Figure 5: Erosion of the Padma River at Harirampur during 1860-2009.

The significant feature of erosion pattern was along the section (AA) at Harirampur that left bankline migrated extremely during the period of 1994-2003 (Figure 5). The river has created a deep embayment at this location. The presence of the remnants and scars of channels at the left bank flood plain has allowed the river to develop such a deep embayment at this location [27,28].

Bend development process

Bank erosion is especially prevalent and erosion rates are highest on the outside of river bends where fluvial processes, mass wasting and undercutting of riparian vegetation leads to meandering [15,29]. Bend developed at different locations has different erosion pattern and longevity. In the Padma river, the life of meandering bends varies from a few years to several decades and the rate of bank migration is several hundred meters per year [4].

The eroding bend of the left bank at Harirampur upazila (Figure 6) sustained for 13 years 1992-2005 and annual average lateral extension of this bend was around 450 m/year [4,6]. Bank erosion that facilitates meandering and creation of abandoned channel is important because it leads to vegetation succession, which is necessary for riparian diversity [30].


Figure 6: Meandering bend development at Harirampur.

Erosion trend of the Padma River

Erosion rate also varies from one period to another (Figure 7). In mid-sixties erosion rate was around 1,200 m/year. But in 1970s it was increased to around 1,800 ha/year. Later on, it was around 2,240 ha/ year in the 1990s.


Figure 7: Erosion rate during different periods.

The rate of erosion was very high at 3,120 ha/year during 1998-1999. The very high flood of 1998 was responsible for such largescale erosion. The Farakka barrage had great effect on downstream flood intensity and bank erosion by regulating discharge because erosion is sensible to discharge.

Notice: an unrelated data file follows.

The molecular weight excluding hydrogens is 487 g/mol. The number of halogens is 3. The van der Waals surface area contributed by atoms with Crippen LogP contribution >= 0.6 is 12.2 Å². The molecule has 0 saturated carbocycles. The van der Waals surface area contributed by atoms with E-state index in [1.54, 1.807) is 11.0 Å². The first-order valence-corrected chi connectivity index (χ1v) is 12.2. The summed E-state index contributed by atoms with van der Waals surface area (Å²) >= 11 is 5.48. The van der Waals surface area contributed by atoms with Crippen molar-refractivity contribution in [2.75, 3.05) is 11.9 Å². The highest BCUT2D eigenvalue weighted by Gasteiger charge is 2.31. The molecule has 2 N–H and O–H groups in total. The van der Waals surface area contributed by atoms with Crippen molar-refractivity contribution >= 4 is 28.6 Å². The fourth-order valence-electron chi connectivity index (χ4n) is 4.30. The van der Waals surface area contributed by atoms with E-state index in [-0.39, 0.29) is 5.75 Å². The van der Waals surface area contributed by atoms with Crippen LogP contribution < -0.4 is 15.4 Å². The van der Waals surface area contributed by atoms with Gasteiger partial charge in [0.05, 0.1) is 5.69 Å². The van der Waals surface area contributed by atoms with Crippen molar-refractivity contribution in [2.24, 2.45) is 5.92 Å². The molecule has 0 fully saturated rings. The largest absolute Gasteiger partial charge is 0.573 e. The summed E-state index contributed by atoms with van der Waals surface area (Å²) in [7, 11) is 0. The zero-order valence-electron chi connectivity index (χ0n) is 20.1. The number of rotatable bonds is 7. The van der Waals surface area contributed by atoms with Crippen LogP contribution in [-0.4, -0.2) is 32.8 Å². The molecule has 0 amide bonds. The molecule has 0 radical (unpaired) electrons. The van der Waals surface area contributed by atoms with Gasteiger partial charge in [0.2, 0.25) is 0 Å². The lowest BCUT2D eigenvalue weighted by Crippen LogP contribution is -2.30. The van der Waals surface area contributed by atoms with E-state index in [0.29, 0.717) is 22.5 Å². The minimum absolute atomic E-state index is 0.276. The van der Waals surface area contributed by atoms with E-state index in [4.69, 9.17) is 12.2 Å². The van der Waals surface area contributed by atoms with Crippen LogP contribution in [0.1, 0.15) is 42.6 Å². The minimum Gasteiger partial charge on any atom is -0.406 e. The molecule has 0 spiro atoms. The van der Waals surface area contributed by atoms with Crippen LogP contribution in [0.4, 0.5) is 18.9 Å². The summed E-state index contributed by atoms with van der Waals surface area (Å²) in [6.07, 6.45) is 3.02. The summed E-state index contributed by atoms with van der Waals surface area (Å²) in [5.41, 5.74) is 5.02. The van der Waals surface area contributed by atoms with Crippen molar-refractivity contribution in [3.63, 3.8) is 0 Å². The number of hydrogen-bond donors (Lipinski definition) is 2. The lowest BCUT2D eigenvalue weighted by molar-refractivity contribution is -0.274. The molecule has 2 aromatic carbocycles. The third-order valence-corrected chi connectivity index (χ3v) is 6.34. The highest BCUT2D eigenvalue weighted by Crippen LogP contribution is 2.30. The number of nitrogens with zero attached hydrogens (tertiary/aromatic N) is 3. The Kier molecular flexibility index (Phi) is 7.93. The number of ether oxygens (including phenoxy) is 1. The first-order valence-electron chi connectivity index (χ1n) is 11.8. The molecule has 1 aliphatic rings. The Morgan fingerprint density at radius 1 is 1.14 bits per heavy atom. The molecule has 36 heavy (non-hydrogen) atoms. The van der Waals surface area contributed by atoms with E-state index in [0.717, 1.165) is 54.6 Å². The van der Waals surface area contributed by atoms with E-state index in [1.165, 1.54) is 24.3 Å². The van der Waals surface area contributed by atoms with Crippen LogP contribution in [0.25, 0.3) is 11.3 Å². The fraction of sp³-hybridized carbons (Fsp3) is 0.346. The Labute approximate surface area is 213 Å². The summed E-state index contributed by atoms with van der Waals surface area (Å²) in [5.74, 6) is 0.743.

A 20 percent increase in maximum discharge will increase annual erosion by 8 percent. In the recent past annual average rate erosion was found to be about 1,000 ha/year [10]. After the mid-ninety’s erosion along the Padma river has a decreasing trend. Since the Padma has no bank protection except Faridpur constructed in 2008, the decrease of erosion rate in recent years (Figure 7) possibly due to stabilization of the natural morphological process.

The erosion at Hariampur upazila has been stopped because the meandering bend is about to disappear by sedimentation and chute cut-off. Due to the development of a chute cut-off, the bank line has already started to retreat from Harirampur. The Padma Bridge is under construction at Mawa point (Figure 8) which is 35 km downstream of Harirampur upazila.


Figure 8: Vulnerable areas due to the structural interventions.

There are different types of channel developed due to the construction of river training work and three locations (Sites 1, 2 and 3) can be vulnerable to erosion. Figure 8 and Table 1 show the extent and magnitude of the erosion vulnerable areas that should be considered as indicative one. Total vulnerable area is 4180 ha out of which 820 is along the left bank rest in along the right bank.

Location Erosion vulnerable area (ha)
Site 1 550
Site 2 2820
Site 3 820

Table 1: Erosion vulnerable at three locations.

Annual erosion pattern during 1967-2009 at Harirampur

The rate of erosion along the major rivers varies over time and space [4,12,24]. Figure 9 represents spatial bankline shifting pattern over the time specially highlighting the study site, at Harirampur upazila. Most of the stretches of riverbank have been experiencing erosion.

The rate of erosion varies from several tens of meters to kilometers per year. There were number of locations where the lateral extent of erosion was more than 1000-1500 m/year. On one occasion along the left bank, the lateral maximum highest extent was 2200 m/year in 2000-2001 at Harirampur upazila, which was 20 km downstream of Paturia (Figure 9).


Figure 9: Erosion pattern along the left bank of the Padma river.

Middle part of the left bank is comparatively older hence; erosion rate is very low there.


The newly formed course of the Padma River has been shifting in a defined corridor. The most part of the left bank reached to the consolidated belt of floodplain except the present observation place Harirampur upazila. The river had penetrated about 12 km into the floodplain of the study area due to severe erosion at this location. A meandering bend developed at the study site by the rapidly bank line migration during the period 1992-2005. The widening of the river is mainly governed by the development of meandering bends hence the width of the river is more at the study area.